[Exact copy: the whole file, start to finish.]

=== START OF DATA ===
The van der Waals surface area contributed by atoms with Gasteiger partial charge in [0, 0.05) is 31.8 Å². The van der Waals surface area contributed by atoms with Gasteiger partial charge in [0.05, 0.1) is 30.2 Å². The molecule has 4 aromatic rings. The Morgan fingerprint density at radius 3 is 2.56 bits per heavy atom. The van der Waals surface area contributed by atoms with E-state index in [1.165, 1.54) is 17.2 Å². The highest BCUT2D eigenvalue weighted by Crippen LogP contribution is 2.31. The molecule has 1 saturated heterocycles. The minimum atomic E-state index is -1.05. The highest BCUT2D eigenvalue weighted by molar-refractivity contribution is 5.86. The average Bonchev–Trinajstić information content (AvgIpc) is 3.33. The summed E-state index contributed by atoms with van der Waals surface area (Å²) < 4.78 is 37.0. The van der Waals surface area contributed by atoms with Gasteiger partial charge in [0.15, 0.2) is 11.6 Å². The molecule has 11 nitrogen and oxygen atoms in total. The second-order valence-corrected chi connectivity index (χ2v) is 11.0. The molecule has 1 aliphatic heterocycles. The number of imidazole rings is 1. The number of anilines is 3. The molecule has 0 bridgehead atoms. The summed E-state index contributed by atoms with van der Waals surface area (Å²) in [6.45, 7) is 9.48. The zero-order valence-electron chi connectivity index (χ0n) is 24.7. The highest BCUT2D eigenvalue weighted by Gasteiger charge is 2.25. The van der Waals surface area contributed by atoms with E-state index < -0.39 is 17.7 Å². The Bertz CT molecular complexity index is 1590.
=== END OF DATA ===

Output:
The van der Waals surface area contributed by atoms with Gasteiger partial charge in [0, 0.05) is 31.8 Å². The van der Waals surface area contributed by atoms with Gasteiger partial charge in [0.05, 0.1) is 30.2 Å². The molecule has 4 aromatic rings. The Morgan fingerprint density at radius 3 is 2.56 bits per heavy atom. The van der Waals surface area contributed by atoms with E-state index in [1.165, 1.54) is 17.2 Å². The highest BCUT2D eigenvalue weighted by Crippen LogP contribution is 2.31. The molecule has 1 saturated heterocycles. The minimum atomic E-state index is -1.05. The highest BCUT2D eigenvalue weighted by molar-refractivity contribution is 5.86. The average Bonchev–Trinajstić information content (AvgIpc) is 3.33. The summed E-state index contributed by atoms with van der Waals surface area (Å²) < 4.78 is 37.0. The van der Waals surface area contributed by atoms with Gasteiger partial charge in [0.15, 0.2) is 11.6 Å². The molecule has 11 nitrogen and oxygen atoms in total. The second-order valence-corrected chi connectivity index (χ2v) is 11.0. The molecule has 1 aliphatic heterocycles. The number of imidazole rings is 1. The number of anilines is 3. The molecule has 0 bridgehead atoms. The summed E-state index contributed by atoms with van der Waals surface area (Å²) in [6.45, 7) is 9.48. The zero-order valence-electron chi connectivity index (χ0n) is 24.7. The highest BCUT2D eigenvalue weighted by Gasteiger charge is 2.25. The van der Waals surface area contributed by atoms with E-state index < -0.39 is 17.7 Å². The Bertz CT molecular complexity index is 1590.